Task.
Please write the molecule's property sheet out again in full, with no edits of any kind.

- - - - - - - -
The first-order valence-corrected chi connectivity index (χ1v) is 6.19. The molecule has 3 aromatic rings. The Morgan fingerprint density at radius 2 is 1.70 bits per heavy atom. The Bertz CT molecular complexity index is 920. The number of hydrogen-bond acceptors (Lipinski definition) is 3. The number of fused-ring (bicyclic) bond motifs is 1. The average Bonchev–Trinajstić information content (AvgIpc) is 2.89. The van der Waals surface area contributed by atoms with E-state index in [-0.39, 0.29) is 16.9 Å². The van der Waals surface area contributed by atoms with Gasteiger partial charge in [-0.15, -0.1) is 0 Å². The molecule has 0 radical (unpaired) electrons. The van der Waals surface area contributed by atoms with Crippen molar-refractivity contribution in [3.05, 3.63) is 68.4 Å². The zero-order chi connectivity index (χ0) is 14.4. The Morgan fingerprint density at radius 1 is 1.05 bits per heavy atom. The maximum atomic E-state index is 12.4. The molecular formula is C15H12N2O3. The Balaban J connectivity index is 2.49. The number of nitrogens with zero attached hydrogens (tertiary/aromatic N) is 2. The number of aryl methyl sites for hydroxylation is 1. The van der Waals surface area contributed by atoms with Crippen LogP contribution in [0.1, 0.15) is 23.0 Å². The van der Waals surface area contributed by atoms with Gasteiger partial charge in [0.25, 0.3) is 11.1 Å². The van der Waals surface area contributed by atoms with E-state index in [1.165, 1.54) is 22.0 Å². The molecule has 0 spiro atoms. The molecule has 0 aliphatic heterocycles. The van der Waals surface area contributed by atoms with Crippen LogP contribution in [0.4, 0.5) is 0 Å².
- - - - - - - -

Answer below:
The first-order valence-corrected chi connectivity index (χ1v) is 6.19. The molecule has 3 aromatic rings. The Morgan fingerprint density at radius 2 is 1.70 bits per heavy atom. The Bertz CT molecular complexity index is 920. The number of hydrogen-bond acceptors (Lipinski definition) is 3. The number of fused-ring (bicyclic) bond motifs is 1. The average Bonchev–Trinajstić information content (AvgIpc) is 2.89. The van der Waals surface area contributed by atoms with E-state index in [-0.39, 0.29) is 16.9 Å². The van der Waals surface area contributed by atoms with Gasteiger partial charge in [-0.15, -0.1) is 0 Å². The molecule has 0 radical (unpaired) electrons. The van der Waals surface area contributed by atoms with Crippen molar-refractivity contribution in [3.05, 3.63) is 68.4 Å². The zero-order chi connectivity index (χ0) is 14.4. The Morgan fingerprint density at radius 1 is 1.05 bits per heavy atom. The maximum atomic E-state index is 12.4. The molecular formula is C15H12N2O3. The Balaban J connectivity index is 2.49. The number of nitrogens with zero attached hydrogens (tertiary/aromatic N) is 2. The number of aryl methyl sites for hydroxylation is 1. The van der Waals surface area contributed by atoms with Crippen LogP contribution in [0.1, 0.15) is 23.0 Å². The van der Waals surface area contributed by atoms with Gasteiger partial charge in [0.25, 0.3) is 11.1 Å². The van der Waals surface area contributed by atoms with E-state index in [1.165, 1.54) is 22.0 Å². The molecule has 0 spiro atoms. The molecule has 0 aliphatic heterocycles. The van der Waals surface area contributed by atoms with Crippen LogP contribution in [0.4, 0.5) is 0 Å².